The Break by Katherena Vermette


“There was an incident just outside your property, Mr. McGregor,” the young officer continues. “Your wife witnessed some sort of assault.”

Stella, a Métis woman knows she witnessed something violent outside infant son’s window. Shamed by her inaction, she calls 911, because it was definitely something horrible, but she had her children to worry about. What mother would just rush out and involve herself, unsure of what she was really seeing? The police believe it had to be nothing, just some riffraff, some fight… she’s just overwrought, surely. Just a tired mother, imagining something more than it was. It’s interesting how she is treated by the police.

That one moment of inaction is yet another link in a chain, and each of the women of four generations is connected. How could Stella possibly know who the victim is, or just how brutal and cruel the crime. Had she known, would she have reacted differently? The chaos makes her think of her Kookom, her grandmother whom she’s neglected, yet another guilt to add to her mounting shame. Stella left them all for her ‘white husband’, her cushy ‘white life.’ But tender memories of her loving Kookom are falling on her like the snow outside.

Phoenix is straight out of juvenile hall, looking for a place to hide. She lives and breathes violence, her actions too big for her years. She doesn’t care about her own life, why should other people matter? Cheryl is working on a series of paintings, her ‘wolf women’. Rain was her first subject, her beautiful sister, lost to her now. The reader knows she is dead, something big happened that haunts them all.  Emily and Ziggy are trying to party with the big kids, but they will learn a lesson they will never forget.  A spirit lingers, frustrated, waiting and watching her daughter. Something brutal happens to Emily, the only thing more shocking than how she is vilolated is who did it, unimaginable. When the police come to the hospital, Officer Tommy Scott is quick to see his partner Officer Christie’s disgust towards native people. It’s a case that will require him to be calm, collected and if he is to connect the dots, it’s vital he finds way to get his partner as engaged. As a native he knows all too well how little his people matter to the likes of people like Christie. He understands the criminal side of his city as much as the tradition and struggles his people are forced to cope with. He teeters between loyalty to his people, and  dedication to his job.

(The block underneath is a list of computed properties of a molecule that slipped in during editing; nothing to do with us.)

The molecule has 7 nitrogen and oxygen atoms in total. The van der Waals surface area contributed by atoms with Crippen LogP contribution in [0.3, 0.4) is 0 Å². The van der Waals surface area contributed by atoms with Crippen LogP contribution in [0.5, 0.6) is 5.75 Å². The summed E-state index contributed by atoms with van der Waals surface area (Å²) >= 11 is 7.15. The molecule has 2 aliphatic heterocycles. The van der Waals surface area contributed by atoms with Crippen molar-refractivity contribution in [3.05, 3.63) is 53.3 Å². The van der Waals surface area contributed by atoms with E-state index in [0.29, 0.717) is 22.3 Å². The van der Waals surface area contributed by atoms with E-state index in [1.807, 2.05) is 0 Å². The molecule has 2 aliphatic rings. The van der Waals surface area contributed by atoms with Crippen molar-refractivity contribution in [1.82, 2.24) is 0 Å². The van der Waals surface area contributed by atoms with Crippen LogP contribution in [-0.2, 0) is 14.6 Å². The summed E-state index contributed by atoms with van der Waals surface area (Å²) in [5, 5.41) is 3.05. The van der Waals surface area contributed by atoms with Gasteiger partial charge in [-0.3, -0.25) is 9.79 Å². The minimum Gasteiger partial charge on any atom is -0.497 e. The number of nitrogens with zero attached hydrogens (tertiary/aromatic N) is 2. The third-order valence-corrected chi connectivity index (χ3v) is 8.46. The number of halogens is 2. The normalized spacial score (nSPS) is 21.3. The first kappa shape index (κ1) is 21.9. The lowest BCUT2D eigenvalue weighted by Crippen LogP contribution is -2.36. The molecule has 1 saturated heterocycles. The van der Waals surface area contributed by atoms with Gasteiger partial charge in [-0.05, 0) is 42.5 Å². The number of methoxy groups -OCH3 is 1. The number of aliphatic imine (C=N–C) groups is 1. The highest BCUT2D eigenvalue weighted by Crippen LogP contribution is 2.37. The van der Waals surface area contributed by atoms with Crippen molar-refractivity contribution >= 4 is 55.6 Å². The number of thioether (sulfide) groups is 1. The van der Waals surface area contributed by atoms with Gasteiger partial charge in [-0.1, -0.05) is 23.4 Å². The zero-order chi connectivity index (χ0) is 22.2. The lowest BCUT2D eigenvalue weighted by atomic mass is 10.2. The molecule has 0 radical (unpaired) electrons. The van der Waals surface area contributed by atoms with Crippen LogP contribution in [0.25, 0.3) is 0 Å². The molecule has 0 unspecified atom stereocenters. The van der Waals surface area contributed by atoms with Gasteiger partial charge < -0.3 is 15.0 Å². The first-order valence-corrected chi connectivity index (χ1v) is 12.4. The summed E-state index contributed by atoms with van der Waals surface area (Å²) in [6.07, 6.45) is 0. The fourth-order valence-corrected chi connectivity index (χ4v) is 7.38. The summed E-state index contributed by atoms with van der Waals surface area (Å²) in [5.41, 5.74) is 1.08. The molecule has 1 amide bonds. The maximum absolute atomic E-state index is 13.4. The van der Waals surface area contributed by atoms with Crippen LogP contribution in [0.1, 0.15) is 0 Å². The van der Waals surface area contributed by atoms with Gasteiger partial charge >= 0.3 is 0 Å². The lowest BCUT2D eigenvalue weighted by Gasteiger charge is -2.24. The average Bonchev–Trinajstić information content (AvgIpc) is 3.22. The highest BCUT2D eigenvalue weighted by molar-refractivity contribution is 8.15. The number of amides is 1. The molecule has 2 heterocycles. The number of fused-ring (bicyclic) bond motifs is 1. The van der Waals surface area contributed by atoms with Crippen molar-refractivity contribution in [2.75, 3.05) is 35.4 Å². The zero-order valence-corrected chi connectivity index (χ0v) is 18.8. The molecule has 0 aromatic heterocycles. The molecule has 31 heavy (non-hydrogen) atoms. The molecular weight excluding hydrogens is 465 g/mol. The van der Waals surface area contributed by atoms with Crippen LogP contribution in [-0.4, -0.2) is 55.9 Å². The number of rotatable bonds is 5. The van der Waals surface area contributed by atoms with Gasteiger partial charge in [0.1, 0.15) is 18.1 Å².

The women are all victims and fighters. They have each suffered incredible loss, of loved ones, of innocence, of hope. They are terrorized by men and find it hard to trust love when it shows a kind face. When we finally come to the end, we hear Rain’s story and how inconsequential she was to the world, and how she meant everything to her children and family. This is how it feels to be disposable, and yet in the end what does it mean if those who are to blame never face justice? What happens when they do? Where does the monster that rises in some people come from, where does that monster go? Misery circles back. The novel has a few ‘Kookoo-isms’ that warm the heart and the story is so disturbing that it needs all the warmth it can get. This is one of my favorite interactions, ” Jeff’s really good. He’s a good man, Kookoo, but he just doesn’t get it.” Stella’s voice is a little louder, a little stronger. “He just doesn’t understand. ” She sits there with her knees pulled to her chest, protecting herself. “None of them do.” I chuckle a little and think. “It’s not their job to understand.” “I don’t know if I can be with someone who doesn’t understand.” Her young face rests on her knee, looking away. “Then you will be alone, and that will be fine.” Kookom is the wisdom, but it’s not without earning it with life experiences most why be left devastated by.

While there are a lot of characters, and the narrative changes with each of them, it’s an important tale that needs to be told. It’s not an easy read, what befalls the thirteen-year-old Emily is beyond shocking and I imagine a lot of readers will wonder about Phoenix. How did she get to that dark place of her soul? Is it surprising the wreck she is? Curious what others think about her.

Publication Date: March 6, 2018

House of Anansi Press



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